I planned to do something I had never done before in my life for this album, get up extra early and head straight down to my local HMV (Colchester) to buy this album on release day. However, being a student who has a tendency to sleep through my alarm clock, I woke up late but still made it down to be there an hour after it opened. After a chat about the band with a friendly cashier, I walked away with a copy of 5:The Gray Chapter in my hands. “I’ve waited six years for this album” I commented to her, “if it’s terrible I’ll be down first thing in the morning”. Luckily though for them, I did not return it.
Slipknot are my favourite band, there is no denying it. They’ve been the most consistent band that I’ve listened to since I got into metal and they were my gateway band into Death Metal and Extreme Metal. They get a lot of unnecessary hate but they’ve done a lot for those scenes. At one point in the lives of most metalheads from this generation, Slipknot were the heaviest and scariest metal band touring. Their antics on stage became the stuff of legend and their image terrified religious groups and parents alike. This is also the band’s first album without the great late Paul Gray on bass as well as their talented drummer Joey Jordinson. But how did the beast fare without two iconic members?
I am so happy and relieved to report that 5: The Gray Chapter is a fantastic return to form and to the world of metal. From the intro track ‘XIX’ and follow-up ‘Sarcastrophe’ it was clear this was the Slipknot we all know and love (unless you hate the band of course). Legendary frontman Corey Taylor (whose brilliant full vocal range is once again fully explored on this album) said that this album is a cross between Iowa and Vol. 3 and he was right. This album has the brutality and insanity of Iowa but also the creepy beauty of Vol. 3 – once again this is a mixed bag of songs to vent to and songs to lie in a blackened room to. Many of the songs can easily be compared to previous songs: ‘Killpop’ is reminiscent of ‘Vermilion’, while the drenched in madness likes of ‘Custer’ sounds like the long lost twin of ‘Surfacing’ from the band’s self-titled debut. ‘Skeptic’ is an emotional tribute to the late Paul Gray while the samples on ‘Be Prepared For Hell’ are genuinely unsettling. I was so happy at the end of this album. They’ve still got it.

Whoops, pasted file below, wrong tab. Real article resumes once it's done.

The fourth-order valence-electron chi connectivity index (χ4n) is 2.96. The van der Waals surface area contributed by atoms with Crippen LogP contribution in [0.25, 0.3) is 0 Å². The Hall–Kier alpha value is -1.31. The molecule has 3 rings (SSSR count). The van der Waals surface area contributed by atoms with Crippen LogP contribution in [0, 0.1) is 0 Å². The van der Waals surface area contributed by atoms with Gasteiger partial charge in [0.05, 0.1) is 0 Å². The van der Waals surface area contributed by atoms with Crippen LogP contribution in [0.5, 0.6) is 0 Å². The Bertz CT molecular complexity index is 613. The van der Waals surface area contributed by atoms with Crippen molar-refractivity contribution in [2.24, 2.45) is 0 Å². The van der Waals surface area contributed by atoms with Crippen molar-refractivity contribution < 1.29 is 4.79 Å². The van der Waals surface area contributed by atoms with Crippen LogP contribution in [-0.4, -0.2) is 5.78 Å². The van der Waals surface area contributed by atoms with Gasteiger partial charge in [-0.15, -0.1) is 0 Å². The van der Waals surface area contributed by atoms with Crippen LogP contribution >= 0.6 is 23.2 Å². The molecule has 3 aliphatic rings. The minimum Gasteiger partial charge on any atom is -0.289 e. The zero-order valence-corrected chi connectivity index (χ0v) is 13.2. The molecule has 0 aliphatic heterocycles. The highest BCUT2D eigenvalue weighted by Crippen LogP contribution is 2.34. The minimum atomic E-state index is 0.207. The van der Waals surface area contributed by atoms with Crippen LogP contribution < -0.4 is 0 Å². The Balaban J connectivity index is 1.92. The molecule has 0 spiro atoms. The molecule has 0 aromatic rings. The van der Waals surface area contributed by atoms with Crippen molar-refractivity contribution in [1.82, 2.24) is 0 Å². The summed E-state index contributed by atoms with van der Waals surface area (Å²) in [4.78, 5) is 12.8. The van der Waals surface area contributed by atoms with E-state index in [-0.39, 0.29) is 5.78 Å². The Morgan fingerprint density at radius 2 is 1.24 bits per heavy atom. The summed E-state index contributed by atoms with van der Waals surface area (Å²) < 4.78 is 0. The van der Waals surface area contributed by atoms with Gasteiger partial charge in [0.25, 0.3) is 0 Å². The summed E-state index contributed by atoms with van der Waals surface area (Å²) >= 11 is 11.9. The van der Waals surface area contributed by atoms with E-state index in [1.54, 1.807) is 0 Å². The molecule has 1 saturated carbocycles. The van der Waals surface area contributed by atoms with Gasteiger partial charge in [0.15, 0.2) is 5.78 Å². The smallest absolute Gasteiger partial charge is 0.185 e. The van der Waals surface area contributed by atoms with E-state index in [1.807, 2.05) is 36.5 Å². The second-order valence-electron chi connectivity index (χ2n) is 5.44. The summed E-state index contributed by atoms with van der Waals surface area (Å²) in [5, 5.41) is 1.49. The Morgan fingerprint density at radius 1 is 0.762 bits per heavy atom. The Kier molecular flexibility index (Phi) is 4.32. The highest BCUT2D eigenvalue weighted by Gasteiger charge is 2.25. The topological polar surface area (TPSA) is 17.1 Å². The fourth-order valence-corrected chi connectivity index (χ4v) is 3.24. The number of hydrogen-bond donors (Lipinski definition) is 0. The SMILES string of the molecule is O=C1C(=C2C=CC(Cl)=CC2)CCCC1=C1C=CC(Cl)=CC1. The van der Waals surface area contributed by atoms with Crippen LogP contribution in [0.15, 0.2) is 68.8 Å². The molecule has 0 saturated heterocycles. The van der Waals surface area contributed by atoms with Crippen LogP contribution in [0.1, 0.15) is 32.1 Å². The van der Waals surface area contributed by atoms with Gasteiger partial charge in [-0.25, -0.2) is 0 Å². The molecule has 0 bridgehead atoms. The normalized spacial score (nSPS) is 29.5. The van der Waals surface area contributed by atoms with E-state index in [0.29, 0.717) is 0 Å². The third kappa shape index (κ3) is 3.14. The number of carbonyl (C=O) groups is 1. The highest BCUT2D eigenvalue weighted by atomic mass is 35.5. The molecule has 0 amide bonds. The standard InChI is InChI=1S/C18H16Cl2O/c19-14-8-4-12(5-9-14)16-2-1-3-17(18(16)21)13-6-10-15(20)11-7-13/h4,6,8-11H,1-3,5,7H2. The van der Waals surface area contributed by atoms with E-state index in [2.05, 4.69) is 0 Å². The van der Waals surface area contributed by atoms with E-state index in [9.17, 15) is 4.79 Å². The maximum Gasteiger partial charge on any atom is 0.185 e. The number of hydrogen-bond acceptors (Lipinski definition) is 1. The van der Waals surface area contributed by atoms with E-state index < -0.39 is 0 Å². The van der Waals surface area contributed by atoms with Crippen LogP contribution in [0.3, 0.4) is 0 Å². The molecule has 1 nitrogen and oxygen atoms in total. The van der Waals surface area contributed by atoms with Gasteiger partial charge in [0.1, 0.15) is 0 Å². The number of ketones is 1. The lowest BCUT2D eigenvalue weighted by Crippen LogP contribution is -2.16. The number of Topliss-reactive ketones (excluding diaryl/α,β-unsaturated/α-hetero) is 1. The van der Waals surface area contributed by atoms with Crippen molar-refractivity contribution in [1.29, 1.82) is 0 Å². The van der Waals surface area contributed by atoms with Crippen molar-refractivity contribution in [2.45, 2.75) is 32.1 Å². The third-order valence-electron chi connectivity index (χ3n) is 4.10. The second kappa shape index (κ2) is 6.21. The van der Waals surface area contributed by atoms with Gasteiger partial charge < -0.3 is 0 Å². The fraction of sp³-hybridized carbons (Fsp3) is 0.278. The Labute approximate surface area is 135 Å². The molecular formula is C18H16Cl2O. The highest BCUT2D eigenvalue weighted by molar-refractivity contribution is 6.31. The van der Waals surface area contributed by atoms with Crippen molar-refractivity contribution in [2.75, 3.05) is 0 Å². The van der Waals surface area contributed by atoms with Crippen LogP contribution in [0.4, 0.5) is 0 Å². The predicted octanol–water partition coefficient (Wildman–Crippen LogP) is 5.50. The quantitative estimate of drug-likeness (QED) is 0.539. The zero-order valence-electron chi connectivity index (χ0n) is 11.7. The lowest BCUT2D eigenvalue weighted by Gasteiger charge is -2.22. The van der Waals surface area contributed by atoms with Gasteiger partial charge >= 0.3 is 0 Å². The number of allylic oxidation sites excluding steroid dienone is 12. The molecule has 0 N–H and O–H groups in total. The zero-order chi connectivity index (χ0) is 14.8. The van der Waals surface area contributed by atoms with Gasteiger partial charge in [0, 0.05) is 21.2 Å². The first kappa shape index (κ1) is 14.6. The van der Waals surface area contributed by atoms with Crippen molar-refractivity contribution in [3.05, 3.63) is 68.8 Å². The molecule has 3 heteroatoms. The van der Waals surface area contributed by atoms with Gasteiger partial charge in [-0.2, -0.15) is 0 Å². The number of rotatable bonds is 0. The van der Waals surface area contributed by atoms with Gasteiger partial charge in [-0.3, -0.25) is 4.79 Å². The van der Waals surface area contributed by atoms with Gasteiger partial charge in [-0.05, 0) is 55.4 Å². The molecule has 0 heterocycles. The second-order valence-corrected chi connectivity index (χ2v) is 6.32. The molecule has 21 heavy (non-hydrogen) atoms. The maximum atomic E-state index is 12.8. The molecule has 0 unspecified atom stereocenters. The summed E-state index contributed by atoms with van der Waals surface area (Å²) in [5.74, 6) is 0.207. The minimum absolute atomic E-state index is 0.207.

It’s not the best album they’ve done, but neither is it the worst (even though they’ve never done a bad album).Without a shadow of a doubt it was worth the six-year wait. They’re still as mad as ever, yet retaining their classic sound which has propelled them to much-deserved heights. Welcome back Slipknot, let’s just hope we don’t have to wait as long for album number six.
Best Tracks: ‘The Devil In I’, ‘Killpop’, ‘Custer’ and ‘Skeptic.’
4. The Devil In I
10. The One That Kills The Least
12. Be Prepared For Hell
13. The Negative One
14. If Rain Is What You Want
(#0) Sid Wilson – Turntables
(#3) Chris Fehn – Percussion, Backing Vocals
(#4) Jim Root – Guitars, Bass
(#5) Craig “133” Jones – Sampling, Keyboards
(#6) Shawn “Clown” Crahan – Percussion, Synthesizers, Backing Vocals
(#7) Mick Thomson – Guitars, Bass
(#8) Corey Taylor – Vocals